Driving in the Okanagan & Kootneys
The Day we Embraced #VanLife
Eventually morning came, again… something that seemed a surprise after the night I had. Jonny woke up to water dripping on his sleeping bag, I woke up to frantically pull Quinn’s ever-stretching legs away from the tents edges, and Quinn… well, he was just wagging his tail. I think he was pleasantly surprised to have made it as well.
As we opened the tent, it instantly gave new meaning to ‘waking up in a cloud’. The cloud surrounding us was so majestic to witness, it even took your mind off the cold. Reality struck however as Jonny bolted out of the tent to go pee, and discovered the heavy frost on our tent, and all around us. That explains the leakage, now if only the sun would return and this cloud would vacate.
Inside, I was busy packing up the tent rather quickly. I was even prepared to be bolting back to the truck once I emerged fully, just strictly based on the comments of how cold it was coming from the other side. But as the sun came back out it lifted our spirits, and… started to dry the tent, so we hung around. The view wasn’t bad either; fresh snowy mountains resurfaced and the silence was deafening.
Fed and fully dried, we made our way back to Kenny Rogers - - passing quite a few groups on our trek, and stopping to play statue to the Whisky Jacks.
It was once we got back to the truck and drove down to the next viewpoint that I noticed just how well we’ve adjusted to living the #VanLife
In the middle of a busy lookout, we rocked up, opened the swing-out, I started cooking and Jonny started hanging our damp items around the vehicle like it was our own personal backyard clothes line. Quinn laid in the sun, accepting free belly rubs from people who dared to go close to him. I even made one of the ghettoest, hipster snacks thus far: year old rice cakes, with jam and peanut butter. They weren’t even crunchy anymore, but they filled the big void which was left from those measly Mountain House meals the night before – one serving, my ass.
The rice cakes escalated to the next level when I put hummus, tomato and onion on them- probably my new favourite van-life snack!
After meeting, and getting some insider tips from some local Utahan’s, we packed up Kenny and headed for Penticton.
During the drive I called my Mom to wish her a Happy Birthday, and before losing her to the mountains, I had promised her I would look up an app called “Track my Travelling Kid”, or something along those lines…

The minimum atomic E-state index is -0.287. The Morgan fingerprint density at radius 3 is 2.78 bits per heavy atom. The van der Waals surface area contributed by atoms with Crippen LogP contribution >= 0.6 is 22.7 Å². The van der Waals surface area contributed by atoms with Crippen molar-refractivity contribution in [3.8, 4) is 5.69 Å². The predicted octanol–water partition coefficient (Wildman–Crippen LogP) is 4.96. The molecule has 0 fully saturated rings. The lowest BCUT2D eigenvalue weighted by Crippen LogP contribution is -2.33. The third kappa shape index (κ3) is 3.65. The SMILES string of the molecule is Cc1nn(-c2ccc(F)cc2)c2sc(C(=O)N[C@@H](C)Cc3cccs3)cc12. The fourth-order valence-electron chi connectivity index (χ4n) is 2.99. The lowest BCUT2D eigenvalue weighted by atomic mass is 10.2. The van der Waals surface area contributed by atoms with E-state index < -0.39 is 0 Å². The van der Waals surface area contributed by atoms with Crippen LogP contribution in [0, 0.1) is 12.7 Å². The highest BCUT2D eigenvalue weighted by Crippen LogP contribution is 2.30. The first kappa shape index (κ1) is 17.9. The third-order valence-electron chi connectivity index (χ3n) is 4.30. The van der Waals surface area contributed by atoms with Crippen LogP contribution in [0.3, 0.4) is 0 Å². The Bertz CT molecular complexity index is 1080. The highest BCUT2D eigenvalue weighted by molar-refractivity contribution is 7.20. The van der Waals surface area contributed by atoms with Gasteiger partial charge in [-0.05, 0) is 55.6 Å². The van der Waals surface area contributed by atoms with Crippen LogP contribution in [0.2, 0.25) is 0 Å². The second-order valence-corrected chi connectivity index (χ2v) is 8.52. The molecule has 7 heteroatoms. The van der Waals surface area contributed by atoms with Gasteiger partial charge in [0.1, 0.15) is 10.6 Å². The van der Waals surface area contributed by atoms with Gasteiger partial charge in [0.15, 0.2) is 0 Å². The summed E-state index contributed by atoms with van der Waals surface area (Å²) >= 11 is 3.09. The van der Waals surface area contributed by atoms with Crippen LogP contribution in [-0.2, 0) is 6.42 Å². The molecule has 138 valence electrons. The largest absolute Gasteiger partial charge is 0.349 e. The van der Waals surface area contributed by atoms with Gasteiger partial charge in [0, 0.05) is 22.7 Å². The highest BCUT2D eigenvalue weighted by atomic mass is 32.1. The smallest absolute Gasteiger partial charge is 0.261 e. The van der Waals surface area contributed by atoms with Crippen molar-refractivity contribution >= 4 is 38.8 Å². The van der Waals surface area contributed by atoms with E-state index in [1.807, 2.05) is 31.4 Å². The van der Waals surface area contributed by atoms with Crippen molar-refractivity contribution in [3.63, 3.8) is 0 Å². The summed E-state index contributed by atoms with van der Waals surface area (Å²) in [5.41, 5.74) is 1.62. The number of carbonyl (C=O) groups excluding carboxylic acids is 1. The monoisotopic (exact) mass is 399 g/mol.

The drive through the valley was beautiful, very dry and had a shocking amount of fruit stands – welcome to the Okanagan! We stopped for Wal-Mart supplies in Penticton, drove around the lake to Summerland and headed for Darke Lake Provincial Park to spend the night. As we headed further and further away from town, the roads got more and more rough, and showed zero signs of our potential home for the night. A great start to an otherwise questionable pick of our temporary home for the night.
We drove by cattle on the road, a crazy pump track in someone’s backyard and some amazing houses, but still no signs for this provincial park – how strange.
Twenty minutes later we arrive at Darke Lake, and found the one and only sign stating that it was actually recognized by the government as a provincial park, “Park Boundary” – that’s all it said.
Upon inspection, the outhouse featured this new concept called ‘open skylights’ while the remaining shingles laid on the ground ten feet away. But besides that, there was a nice spot by the lake with a fire pit, and no one else around - - well, once the fisherman who blared Luke Bryans out of his Honda Civic had peeled out that was.
It was getting dark so while Jonny made the fire, I started dinner. Then Jonny started setting up the tent, and I was… still trying to sauté ground beef. Hey, something’s not right here… Turns out the propane levels were not up to my required double-burner dinner needs; Jonny to the rescue. While he pondered over the propane stove situation, I finished the tent, and when I turned around to help him my Coleman stove was in pieces. Quinn was anxiously digging sand holes around us to sleep in, because at this point (ten minutes later) even he didn’t think we’d be heading to bed for hours – and he was right!
As Jonny continued to fix, and then break and then fix the Coleman stove again, I was huddled around the fire cooking a two-pot meal on our single butane burner.
An hour later, dinner was served (it was delicious by the way) and my Coleman stove now had a big hunk of metal missing by its propane nozzle. R.I.P my trusty stove, you will be missed.
The Day with the Hot Shower
Thanks to my back, I was up early again. And thanks to the moisture dripping onto my sleeping bag this morning, I was out of the tent by 7:30AM.
The fog was just lifting off the lake and it made for a nice walk with Quinn as the sun came up over the valley. Naturally, Quinn led me straight down this dyke, and sleepily I let him. Before I knew it we were now walking up a very steep include to this rock outcrop across the lake, which was well worth the view. That was until I had to come back down with a dragging doggy in one hand, and the traction of some questionable UGG boots on my feet. Shockingly, we made it down in one piece, two if you count Quinn.